The thing about Seance is, I did want to make sure that it didn’t feel too homogenous, because it’s easy to take a film like Seance and just have it be Ouija 3 or something. And so I did want to make sure that I was making idiosyncratic directorial decisions, and that if I thought the movie needed, like, a two-minute dance scene—I don’t think I’m doing a good job of selling the movie right now to your readers [Laughs.]—but I could do that. That was the freedom of the budget, within restrictions: I had to deliver a movie that my financiers agreed made sense and was commercial. And so far it’s been successful. But my creative sensibility might never be for wide audiences. But maybe that’s okay, as long as I can make movies at the level of Seance.

AVC: As an example of that sensibility, there’s that great moment in Seance when the girls are about to try and do a ritual and a random schoolmate walks in the room. There’s a pause, and then they just go, “Fuck off!” 

SB: I will stop you to say thank you, because I also think that’s very funny. I do like people complimenting me. But also, that was not easy to do! Like, I had to light and stage the entire scene just for that one gag to work. And I remember at a certain point, I was like, “Should we just cut the ‘fuck off’? And Kareem was like, “No, we can’t cut the ‘fuck off’! It’s the soul of the scene.” And I thought, good, because that’s what I was thinking, too. It took a really long time to light and get the perspectives of that shot right, just so we could see the Winnipeg performer who’s playing the poor girl that Inanna [Sarkis, who plays Alice] shouts at. But to me, that is worth it.

AVC: Over the past decade-plus, you’ve put together enough of a body of work that it’s possible to not only see your voice come out, but also the influence it’s had. When people talk to you about your films as influential, is it weird to think back on them as part of this larger cultural conversation?

SB: You know, there is a weirdness to it. Because I have this sense that there’s a whole new generation now of indie horror filmmakers that are coming up. And I realize that I’m becoming part of an older generation. I was initially very resistant to that, because I didn’t feel like I’d actually experienced any success yet. So I was like, “No, no, no. I’m still the person out making V/H/S movies—quite literally.” [Laughs.] But once I got over the notion that I was now seen as being older and more established than I realized I was—though I’m pretty aware of how old I am, increasingly so every day—but in terms of being perceived as having achieved some kind of success, that I can’t just fail… I always feel, a filmmaker, and I know Adam feels the same way, and maybe this is just because of how we grew up, both of us coming from working class backgrounds—I always feel like I’m one failure away from catastrophic defeat. I also feel like I’m one one flop, whatever that means, away from basically having to move back to Missouri and, if I’m lucky, getting a job bartending. And I think it’s wonderful when people kind of remind you that that’s not true.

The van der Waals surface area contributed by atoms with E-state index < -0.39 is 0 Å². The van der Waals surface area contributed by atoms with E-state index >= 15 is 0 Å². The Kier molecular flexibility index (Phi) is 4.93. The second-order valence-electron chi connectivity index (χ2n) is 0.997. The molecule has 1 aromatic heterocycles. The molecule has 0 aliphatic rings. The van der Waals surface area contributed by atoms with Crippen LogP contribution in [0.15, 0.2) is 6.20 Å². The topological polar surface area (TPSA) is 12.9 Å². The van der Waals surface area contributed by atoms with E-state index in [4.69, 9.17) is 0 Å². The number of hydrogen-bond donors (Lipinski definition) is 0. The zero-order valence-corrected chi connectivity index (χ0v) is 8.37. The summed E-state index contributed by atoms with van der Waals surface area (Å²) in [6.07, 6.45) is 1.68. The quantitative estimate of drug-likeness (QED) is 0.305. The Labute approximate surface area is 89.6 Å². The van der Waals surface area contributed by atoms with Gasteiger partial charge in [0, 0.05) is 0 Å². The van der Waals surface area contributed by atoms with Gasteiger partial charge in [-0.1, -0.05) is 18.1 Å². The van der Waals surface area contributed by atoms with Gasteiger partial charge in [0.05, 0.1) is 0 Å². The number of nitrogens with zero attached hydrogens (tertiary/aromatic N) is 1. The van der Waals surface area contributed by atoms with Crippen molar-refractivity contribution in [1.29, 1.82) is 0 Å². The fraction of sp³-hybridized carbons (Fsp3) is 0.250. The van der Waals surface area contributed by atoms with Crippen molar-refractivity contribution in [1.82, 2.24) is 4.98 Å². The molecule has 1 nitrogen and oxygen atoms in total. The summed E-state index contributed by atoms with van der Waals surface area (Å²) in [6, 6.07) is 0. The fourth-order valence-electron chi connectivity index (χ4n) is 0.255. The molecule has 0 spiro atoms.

When we made V/H/S and You’re Next, right away, there were some films that came out that felt imitative of those films. And in some cases, people said, “We were influenced by this.” Like the Stranger Things creators, I think, noted that they found Survive’s music watching The Guest. Little things like that are tremendously gratifying because you see that you’re having some kind of minor effect on culture, even if it feels like your work itself is largely going under the radar critically and otherwise. I don’t think Adam and I ever felt like we were necessarily the star filmmakers in any film festival. We always just felt like we were over in a corner being tolerated. So now, we’ve made enough films that people can see that there is somewhat of a thesis to our work, that perhaps they could use to guide their own creative decisions. I guess that’s kind of the major metric of success. However, I say all of that and I don’t actually really know—like maybe two or three people have told me that my work influenced their own. I don’t really know if that’s the case. But I hope it’s the case. I hope I get to keep going making these movies. And eventually someone is like, “I want to do something like that,” and then I can tell them why that’s a poor choice.